China’s push to promote imports from Africa has yet to boost trade numbers, with shipments from the continent falling 12.4 per cent to US$53 billion in the first half of this year, according to data from China’s General Administration of Customs.
Meanwhile, Chinese exports to Africa rose by 15.4 per cent to US$87.88 billion in the same period, bouyed by increased demand for goods from China after three years of Covid-19 restrictions. Total two-way trade between China and Africa grew by 3.1 per cent in the six months to US$140.9 billion.
Observers said the numbers were affected in part by a subdued economic recovery in China, which has been exacerbated by a slowdown in the property market, as well as lower commodity prices, especially international crude oil.
In the first half of the year, China imported fewer goods from Africa, especially from resource-rich nations such as Angola, the Democratic Republic of the Congo (DRC), the Republic of the Congo, Zambia, Nigeria and Ghana, which are major sources of industrial raw materials and crude oil.
For example, Angola, the continent’s second-biggest oil producer, ships most of its crude oil to China – some of it for the repayment of Chinese loans. But its trade with China in the first six months dropped by 29.8 per cent to US$10.24 billion, with shipments to China dropping by 39.3 per cent to US$7.94 billion in the period.
The fall came despite deals with dozens of African countries to allow tariff-free access to the Chinese market and Beijing’s promise to import more goods from the continent. In 2021, Chinese President Xi Jinping said Beijing aimed to import African products worth US$300 billion by 2025, with an emphasis on non-resource exports.
“China’s weak property sector is hitting Africa hard,” said Charlie Robertson, head of macro strategy at FIM Partners, an asset management firm.
African raw materials had propped up China’s construction and infrastructure boom – from iron ore in the housing sector to fuel for cars – but demand has faded. China’s property investment dropped by 7.9 per cent in the first six months of the year compared to a year earlier, according to official Chinese data.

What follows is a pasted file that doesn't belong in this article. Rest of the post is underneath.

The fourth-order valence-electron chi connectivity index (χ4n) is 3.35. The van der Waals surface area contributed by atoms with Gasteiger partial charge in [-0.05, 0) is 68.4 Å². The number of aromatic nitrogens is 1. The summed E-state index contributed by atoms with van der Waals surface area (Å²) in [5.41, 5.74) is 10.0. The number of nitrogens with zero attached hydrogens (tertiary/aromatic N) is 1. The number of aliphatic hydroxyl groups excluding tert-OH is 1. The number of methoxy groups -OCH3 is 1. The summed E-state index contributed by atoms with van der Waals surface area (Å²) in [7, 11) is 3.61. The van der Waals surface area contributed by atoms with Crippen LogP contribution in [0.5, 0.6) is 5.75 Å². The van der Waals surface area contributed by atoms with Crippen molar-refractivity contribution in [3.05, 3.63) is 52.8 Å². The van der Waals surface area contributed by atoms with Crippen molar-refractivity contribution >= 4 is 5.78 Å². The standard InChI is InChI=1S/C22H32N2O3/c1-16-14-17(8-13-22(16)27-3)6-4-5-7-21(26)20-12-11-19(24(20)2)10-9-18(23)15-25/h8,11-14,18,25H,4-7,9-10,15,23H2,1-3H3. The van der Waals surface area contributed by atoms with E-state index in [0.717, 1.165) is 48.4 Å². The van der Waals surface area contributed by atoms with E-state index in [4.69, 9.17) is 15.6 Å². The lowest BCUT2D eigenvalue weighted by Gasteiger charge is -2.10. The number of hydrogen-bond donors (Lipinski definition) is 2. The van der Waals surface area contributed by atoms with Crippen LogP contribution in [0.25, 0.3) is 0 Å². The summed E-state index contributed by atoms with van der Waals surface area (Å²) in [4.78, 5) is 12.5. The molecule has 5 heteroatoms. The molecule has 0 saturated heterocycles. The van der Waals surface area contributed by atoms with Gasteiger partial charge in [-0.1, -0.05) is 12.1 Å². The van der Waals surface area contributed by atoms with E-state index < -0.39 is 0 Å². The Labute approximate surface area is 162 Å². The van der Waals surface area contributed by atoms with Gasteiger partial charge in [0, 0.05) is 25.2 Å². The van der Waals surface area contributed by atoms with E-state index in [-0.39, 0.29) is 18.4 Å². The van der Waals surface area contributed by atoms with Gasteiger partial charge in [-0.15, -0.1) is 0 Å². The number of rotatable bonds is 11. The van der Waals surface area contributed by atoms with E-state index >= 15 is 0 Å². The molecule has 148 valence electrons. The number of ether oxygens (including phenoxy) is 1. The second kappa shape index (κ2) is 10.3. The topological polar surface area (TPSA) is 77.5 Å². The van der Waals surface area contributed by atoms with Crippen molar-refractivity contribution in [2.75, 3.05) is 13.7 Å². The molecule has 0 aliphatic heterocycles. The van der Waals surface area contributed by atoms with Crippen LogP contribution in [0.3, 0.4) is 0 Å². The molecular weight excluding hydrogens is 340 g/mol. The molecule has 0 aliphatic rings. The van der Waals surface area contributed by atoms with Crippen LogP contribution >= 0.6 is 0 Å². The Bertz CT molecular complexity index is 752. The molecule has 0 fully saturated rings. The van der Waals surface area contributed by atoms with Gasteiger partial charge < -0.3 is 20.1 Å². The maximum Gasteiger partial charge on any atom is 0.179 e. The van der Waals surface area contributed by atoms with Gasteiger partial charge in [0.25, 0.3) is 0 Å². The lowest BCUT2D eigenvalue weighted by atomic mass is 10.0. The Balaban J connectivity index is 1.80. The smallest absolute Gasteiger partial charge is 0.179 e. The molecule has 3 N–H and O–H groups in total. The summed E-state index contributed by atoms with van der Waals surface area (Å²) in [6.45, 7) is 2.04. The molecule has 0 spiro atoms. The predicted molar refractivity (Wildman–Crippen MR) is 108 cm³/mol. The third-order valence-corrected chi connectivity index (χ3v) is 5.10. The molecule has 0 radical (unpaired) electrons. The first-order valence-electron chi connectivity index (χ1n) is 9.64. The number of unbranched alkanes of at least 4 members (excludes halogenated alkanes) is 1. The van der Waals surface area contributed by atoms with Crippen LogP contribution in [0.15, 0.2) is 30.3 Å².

“With Chinese demand weaker and prices lower, especially for oil [compared to] 2022, the African commodity boom to China has faded,” Robertson said.
“Chinese recovery from zero-Covid policy is slower than expected,” said Carlos Lopes, a professor at the University of Cape Town’s Nelson Mandela School of Public Governance and a former executive secretary of the UN Economic Commission for Africa.
He said that in the second quarter, the Chinese economy was still feeling the effects of the property market crisis, which had an impact on demand for African commodities.
Lopes said Angola, Algeria and other commodity-driven economies as well as Kenya, Ethiopia and Sudan – traditionally strong trading partners of China – were having difficulties in terms of balance of payments and, in the case of Sudan, the additional impact of the war.
South Africa had a brighter trade outlook than most of the continent. The country’s trade with China remained relatively strong during the first six months, increasing 11.7 per cent to US$28.25 billion.
Robertson said South Africa had done better than most African countries with continued sales of metals to China.
“China’s relationship with South Africa is more diversified than most of China’s relations with other African countries, reflecting areas of maturity in South Africa’s economy,” said Lauren Johnston, a China-Africa researcher at the South African Institute of International Affairs in Johannesburg.
She noted that Industrial and Commercial Bank of China had a 20 per cent stake in Standard Bank Group, a major financial services provider in South Africa, which could help ease trade between the countries as there were fewer finance-related barriers.
Johnston added that South Africa’s main exports to China were gold, silver and iron ore, and China had been stockpiling gold, while South African iron ore imports helped China reduce its dependence on Australia.
She said agricultural goods from Africa were likely to be a growth area to help China diversify its food sources and achieve food security. According to Johnston, China’s customs authorities recently appointed some plant health certification experts to work with a few African countries, including Madagascar, Zimbabwe, the Central African Republic and Ethiopia, to accelerate the alignment of standards.
Agricultural products account for only about 5 per cent of African imports to China, but Beijing has signed deals with many African countries to import more farm produce from the continent, including avocados, cashews, sesame seeds, fruit and chilli peppers.
The volume of agricultural trade between China and Africa increased from 33.3 billion yuan in 2012 to 58.6 billion yuan in 2022. In the first five months of this year, the agricultural trade volume jumped 20.4 per cent year on year to reach 26.6 billion yuan.
Source : South China Morning Post